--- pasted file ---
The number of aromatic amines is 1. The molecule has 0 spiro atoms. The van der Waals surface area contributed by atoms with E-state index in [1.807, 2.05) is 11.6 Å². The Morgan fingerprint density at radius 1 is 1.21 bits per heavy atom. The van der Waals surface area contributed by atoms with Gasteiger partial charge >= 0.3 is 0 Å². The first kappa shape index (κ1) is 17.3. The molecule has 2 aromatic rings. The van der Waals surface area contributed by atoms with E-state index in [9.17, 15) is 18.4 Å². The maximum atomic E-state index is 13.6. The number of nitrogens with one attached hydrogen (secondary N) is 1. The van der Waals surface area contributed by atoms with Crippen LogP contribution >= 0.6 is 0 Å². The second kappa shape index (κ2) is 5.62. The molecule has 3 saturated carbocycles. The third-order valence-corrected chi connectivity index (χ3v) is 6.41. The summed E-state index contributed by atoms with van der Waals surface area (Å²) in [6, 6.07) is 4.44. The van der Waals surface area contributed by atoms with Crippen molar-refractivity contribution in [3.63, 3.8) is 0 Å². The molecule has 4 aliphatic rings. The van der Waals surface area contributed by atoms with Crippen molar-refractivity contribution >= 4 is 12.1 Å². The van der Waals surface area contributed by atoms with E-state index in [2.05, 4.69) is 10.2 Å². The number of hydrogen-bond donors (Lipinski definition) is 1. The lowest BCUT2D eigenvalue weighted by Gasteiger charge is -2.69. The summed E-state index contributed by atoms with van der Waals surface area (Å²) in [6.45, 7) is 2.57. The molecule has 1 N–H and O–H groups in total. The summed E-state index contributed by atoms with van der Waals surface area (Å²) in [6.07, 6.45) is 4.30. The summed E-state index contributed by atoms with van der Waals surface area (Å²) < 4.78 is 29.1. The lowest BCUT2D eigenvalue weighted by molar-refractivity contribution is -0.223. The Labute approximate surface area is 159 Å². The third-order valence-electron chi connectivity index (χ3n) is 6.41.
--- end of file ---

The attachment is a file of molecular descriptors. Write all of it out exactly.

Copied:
The number of aromatic amines is 1. The molecule has 0 spiro atoms. The van der Waals surface area contributed by atoms with E-state index in [1.807, 2.05) is 11.6 Å². The Morgan fingerprint density at radius 1 is 1.21 bits per heavy atom. The van der Waals surface area contributed by atoms with Gasteiger partial charge >= 0.3 is 0 Å². The first kappa shape index (κ1) is 17.3. The molecule has 2 aromatic rings. The van der Waals surface area contributed by atoms with E-state index in [9.17, 15) is 18.4 Å². The maximum atomic E-state index is 13.6. The number of nitrogens with one attached hydrogen (secondary N) is 1. The van der Waals surface area contributed by atoms with Crippen LogP contribution >= 0.6 is 0 Å². The second kappa shape index (κ2) is 5.62. The molecule has 3 saturated carbocycles. The third-order valence-corrected chi connectivity index (χ3v) is 6.41. The summed E-state index contributed by atoms with van der Waals surface area (Å²) in [6, 6.07) is 4.44. The van der Waals surface area contributed by atoms with Crippen molar-refractivity contribution in [3.63, 3.8) is 0 Å². The molecule has 4 aliphatic rings. The van der Waals surface area contributed by atoms with Crippen molar-refractivity contribution >= 4 is 12.1 Å². The van der Waals surface area contributed by atoms with E-state index in [2.05, 4.69) is 10.2 Å². The number of hydrogen-bond donors (Lipinski definition) is 1. The lowest BCUT2D eigenvalue weighted by Gasteiger charge is -2.69. The summed E-state index contributed by atoms with van der Waals surface area (Å²) in [6.45, 7) is 2.57. The molecule has 1 N–H and O–H groups in total. The summed E-state index contributed by atoms with van der Waals surface area (Å²) in [6.07, 6.45) is 4.30. The summed E-state index contributed by atoms with van der Waals surface area (Å²) < 4.78 is 29.1. The lowest BCUT2D eigenvalue weighted by molar-refractivity contribution is -0.223. The Labute approximate surface area is 159 Å². The third-order valence-electron chi connectivity index (χ3n) is 6.41.